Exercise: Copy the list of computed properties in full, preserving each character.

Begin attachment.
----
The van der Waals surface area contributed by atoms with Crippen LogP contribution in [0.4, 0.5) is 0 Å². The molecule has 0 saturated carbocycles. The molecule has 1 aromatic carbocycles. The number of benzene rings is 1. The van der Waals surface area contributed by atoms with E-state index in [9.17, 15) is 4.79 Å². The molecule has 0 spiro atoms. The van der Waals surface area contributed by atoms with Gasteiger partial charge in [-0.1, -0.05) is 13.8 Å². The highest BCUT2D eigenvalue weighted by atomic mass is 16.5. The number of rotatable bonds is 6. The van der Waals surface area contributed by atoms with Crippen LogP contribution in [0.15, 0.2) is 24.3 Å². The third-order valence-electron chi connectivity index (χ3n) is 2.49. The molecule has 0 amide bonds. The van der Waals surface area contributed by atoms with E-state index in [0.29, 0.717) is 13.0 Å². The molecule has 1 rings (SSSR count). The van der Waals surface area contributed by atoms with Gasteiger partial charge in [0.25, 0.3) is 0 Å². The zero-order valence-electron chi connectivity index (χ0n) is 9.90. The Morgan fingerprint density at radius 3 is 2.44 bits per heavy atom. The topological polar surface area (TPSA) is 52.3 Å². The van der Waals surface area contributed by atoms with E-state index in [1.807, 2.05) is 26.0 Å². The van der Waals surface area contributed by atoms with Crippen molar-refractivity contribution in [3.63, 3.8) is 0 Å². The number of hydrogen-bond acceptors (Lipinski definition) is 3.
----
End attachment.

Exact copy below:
The van der Waals surface area contributed by atoms with Crippen LogP contribution in [0.4, 0.5) is 0 Å². The molecule has 0 saturated carbocycles. The molecule has 1 aromatic carbocycles. The number of benzene rings is 1. The van der Waals surface area contributed by atoms with E-state index in [9.17, 15) is 4.79 Å². The molecule has 0 spiro atoms. The van der Waals surface area contributed by atoms with Gasteiger partial charge in [-0.1, -0.05) is 13.8 Å². The highest BCUT2D eigenvalue weighted by atomic mass is 16.5. The number of rotatable bonds is 6. The van der Waals surface area contributed by atoms with Crippen LogP contribution in [0.15, 0.2) is 24.3 Å². The third-order valence-electron chi connectivity index (χ3n) is 2.49. The molecule has 0 amide bonds. The van der Waals surface area contributed by atoms with E-state index in [0.29, 0.717) is 13.0 Å². The molecule has 1 rings (SSSR count). The van der Waals surface area contributed by atoms with Gasteiger partial charge in [0.25, 0.3) is 0 Å². The zero-order valence-electron chi connectivity index (χ0n) is 9.90. The Morgan fingerprint density at radius 3 is 2.44 bits per heavy atom. The topological polar surface area (TPSA) is 52.3 Å². The van der Waals surface area contributed by atoms with E-state index in [1.807, 2.05) is 26.0 Å². The van der Waals surface area contributed by atoms with Crippen molar-refractivity contribution in [3.63, 3.8) is 0 Å². The number of hydrogen-bond acceptors (Lipinski definition) is 3.